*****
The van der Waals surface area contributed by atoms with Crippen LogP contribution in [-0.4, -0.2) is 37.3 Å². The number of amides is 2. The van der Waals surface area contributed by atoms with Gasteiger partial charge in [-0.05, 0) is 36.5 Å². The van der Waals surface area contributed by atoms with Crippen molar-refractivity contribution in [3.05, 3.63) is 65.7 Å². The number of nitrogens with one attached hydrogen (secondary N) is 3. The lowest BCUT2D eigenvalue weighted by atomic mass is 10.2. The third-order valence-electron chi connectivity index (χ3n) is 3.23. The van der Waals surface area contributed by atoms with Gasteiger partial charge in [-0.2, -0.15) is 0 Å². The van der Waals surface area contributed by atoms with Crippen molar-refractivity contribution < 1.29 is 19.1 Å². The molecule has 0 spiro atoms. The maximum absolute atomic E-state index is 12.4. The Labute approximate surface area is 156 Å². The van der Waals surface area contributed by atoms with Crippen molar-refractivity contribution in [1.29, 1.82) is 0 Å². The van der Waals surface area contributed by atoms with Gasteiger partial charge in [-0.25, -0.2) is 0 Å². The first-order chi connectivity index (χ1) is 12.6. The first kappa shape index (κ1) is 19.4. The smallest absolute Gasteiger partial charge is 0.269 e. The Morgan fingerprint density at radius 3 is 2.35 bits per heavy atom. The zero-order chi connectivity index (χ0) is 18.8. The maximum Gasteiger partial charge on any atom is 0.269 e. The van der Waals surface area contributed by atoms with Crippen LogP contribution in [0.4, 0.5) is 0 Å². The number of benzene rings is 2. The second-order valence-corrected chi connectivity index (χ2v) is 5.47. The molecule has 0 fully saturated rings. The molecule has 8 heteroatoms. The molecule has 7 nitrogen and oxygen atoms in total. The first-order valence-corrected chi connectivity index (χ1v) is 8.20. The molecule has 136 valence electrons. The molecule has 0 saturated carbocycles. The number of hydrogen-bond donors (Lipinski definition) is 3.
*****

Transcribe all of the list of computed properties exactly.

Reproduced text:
The van der Waals surface area contributed by atoms with Crippen LogP contribution in [-0.4, -0.2) is 37.3 Å². The number of amides is 2. The van der Waals surface area contributed by atoms with Gasteiger partial charge in [-0.05, 0) is 36.5 Å². The van der Waals surface area contributed by atoms with Crippen molar-refractivity contribution in [3.05, 3.63) is 65.7 Å². The number of nitrogens with one attached hydrogen (secondary N) is 3. The lowest BCUT2D eigenvalue weighted by atomic mass is 10.2. The third-order valence-electron chi connectivity index (χ3n) is 3.23. The van der Waals surface area contributed by atoms with Gasteiger partial charge in [-0.2, -0.15) is 0 Å². The van der Waals surface area contributed by atoms with Crippen molar-refractivity contribution < 1.29 is 19.1 Å². The molecule has 0 spiro atoms. The maximum absolute atomic E-state index is 12.4. The Labute approximate surface area is 156 Å². The van der Waals surface area contributed by atoms with Crippen molar-refractivity contribution in [1.29, 1.82) is 0 Å². The van der Waals surface area contributed by atoms with Gasteiger partial charge in [-0.25, -0.2) is 0 Å². The first-order chi connectivity index (χ1) is 12.6. The first kappa shape index (κ1) is 19.4. The smallest absolute Gasteiger partial charge is 0.269 e. The Morgan fingerprint density at radius 3 is 2.35 bits per heavy atom. The zero-order chi connectivity index (χ0) is 18.8. The maximum Gasteiger partial charge on any atom is 0.269 e. The van der Waals surface area contributed by atoms with Crippen LogP contribution in [0.4, 0.5) is 0 Å². The number of benzene rings is 2. The second-order valence-corrected chi connectivity index (χ2v) is 5.47. The molecule has 0 fully saturated rings. The molecule has 8 heteroatoms. The molecule has 7 nitrogen and oxygen atoms in total. The first-order valence-corrected chi connectivity index (χ1v) is 8.20. The molecule has 136 valence electrons. The molecule has 0 saturated carbocycles. The number of hydrogen-bond donors (Lipinski definition) is 3.